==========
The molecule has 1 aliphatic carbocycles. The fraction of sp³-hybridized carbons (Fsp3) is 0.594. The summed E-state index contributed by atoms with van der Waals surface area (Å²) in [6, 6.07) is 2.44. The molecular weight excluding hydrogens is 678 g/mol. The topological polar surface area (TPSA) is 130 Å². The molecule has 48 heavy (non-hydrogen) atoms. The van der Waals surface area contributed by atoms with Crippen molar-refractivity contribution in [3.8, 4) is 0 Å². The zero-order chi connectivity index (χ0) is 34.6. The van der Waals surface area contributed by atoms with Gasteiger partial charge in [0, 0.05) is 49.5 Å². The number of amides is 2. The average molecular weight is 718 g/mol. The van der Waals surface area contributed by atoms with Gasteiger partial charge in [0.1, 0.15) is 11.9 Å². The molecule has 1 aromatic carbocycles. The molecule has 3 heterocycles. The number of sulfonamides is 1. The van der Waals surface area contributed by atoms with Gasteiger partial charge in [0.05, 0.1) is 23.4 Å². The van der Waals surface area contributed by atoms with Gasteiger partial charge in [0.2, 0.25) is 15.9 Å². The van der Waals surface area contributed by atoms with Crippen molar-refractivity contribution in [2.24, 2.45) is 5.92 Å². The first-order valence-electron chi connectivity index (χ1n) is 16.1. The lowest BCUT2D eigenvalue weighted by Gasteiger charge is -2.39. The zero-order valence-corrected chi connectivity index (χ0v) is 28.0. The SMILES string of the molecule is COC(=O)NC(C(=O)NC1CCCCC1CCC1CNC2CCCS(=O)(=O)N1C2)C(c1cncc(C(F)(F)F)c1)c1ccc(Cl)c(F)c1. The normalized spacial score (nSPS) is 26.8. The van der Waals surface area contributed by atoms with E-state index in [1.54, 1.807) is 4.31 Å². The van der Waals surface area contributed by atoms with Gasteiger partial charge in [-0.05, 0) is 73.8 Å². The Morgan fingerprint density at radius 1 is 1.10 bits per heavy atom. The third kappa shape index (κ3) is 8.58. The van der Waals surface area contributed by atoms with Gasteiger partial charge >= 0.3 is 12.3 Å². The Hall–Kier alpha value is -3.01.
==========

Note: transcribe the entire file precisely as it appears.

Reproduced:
The molecule has 1 aliphatic carbocycles. The fraction of sp³-hybridized carbons (Fsp3) is 0.594. The summed E-state index contributed by atoms with van der Waals surface area (Å²) in [6, 6.07) is 2.44. The molecular weight excluding hydrogens is 678 g/mol. The topological polar surface area (TPSA) is 130 Å². The molecule has 48 heavy (non-hydrogen) atoms. The van der Waals surface area contributed by atoms with Crippen molar-refractivity contribution in [3.8, 4) is 0 Å². The zero-order chi connectivity index (χ0) is 34.6. The van der Waals surface area contributed by atoms with Gasteiger partial charge in [0, 0.05) is 49.5 Å². The number of amides is 2. The average molecular weight is 718 g/mol. The van der Waals surface area contributed by atoms with Gasteiger partial charge in [0.1, 0.15) is 11.9 Å². The molecule has 1 aromatic carbocycles. The molecule has 3 heterocycles. The number of sulfonamides is 1. The van der Waals surface area contributed by atoms with Gasteiger partial charge in [0.05, 0.1) is 23.4 Å². The van der Waals surface area contributed by atoms with Gasteiger partial charge in [0.2, 0.25) is 15.9 Å². The van der Waals surface area contributed by atoms with Crippen molar-refractivity contribution in [2.24, 2.45) is 5.92 Å². The first-order valence-electron chi connectivity index (χ1n) is 16.1. The lowest BCUT2D eigenvalue weighted by Gasteiger charge is -2.39. The zero-order valence-corrected chi connectivity index (χ0v) is 28.0. The SMILES string of the molecule is COC(=O)NC(C(=O)NC1CCCCC1CCC1CNC2CCCS(=O)(=O)N1C2)C(c1cncc(C(F)(F)F)c1)c1ccc(Cl)c(F)c1. The normalized spacial score (nSPS) is 26.8. The van der Waals surface area contributed by atoms with E-state index in [1.54, 1.807) is 4.31 Å². The van der Waals surface area contributed by atoms with Gasteiger partial charge in [-0.05, 0) is 73.8 Å². The Morgan fingerprint density at radius 1 is 1.10 bits per heavy atom. The third kappa shape index (κ3) is 8.58. The van der Waals surface area contributed by atoms with Gasteiger partial charge >= 0.3 is 12.3 Å². The Hall–Kier alpha value is -3.01.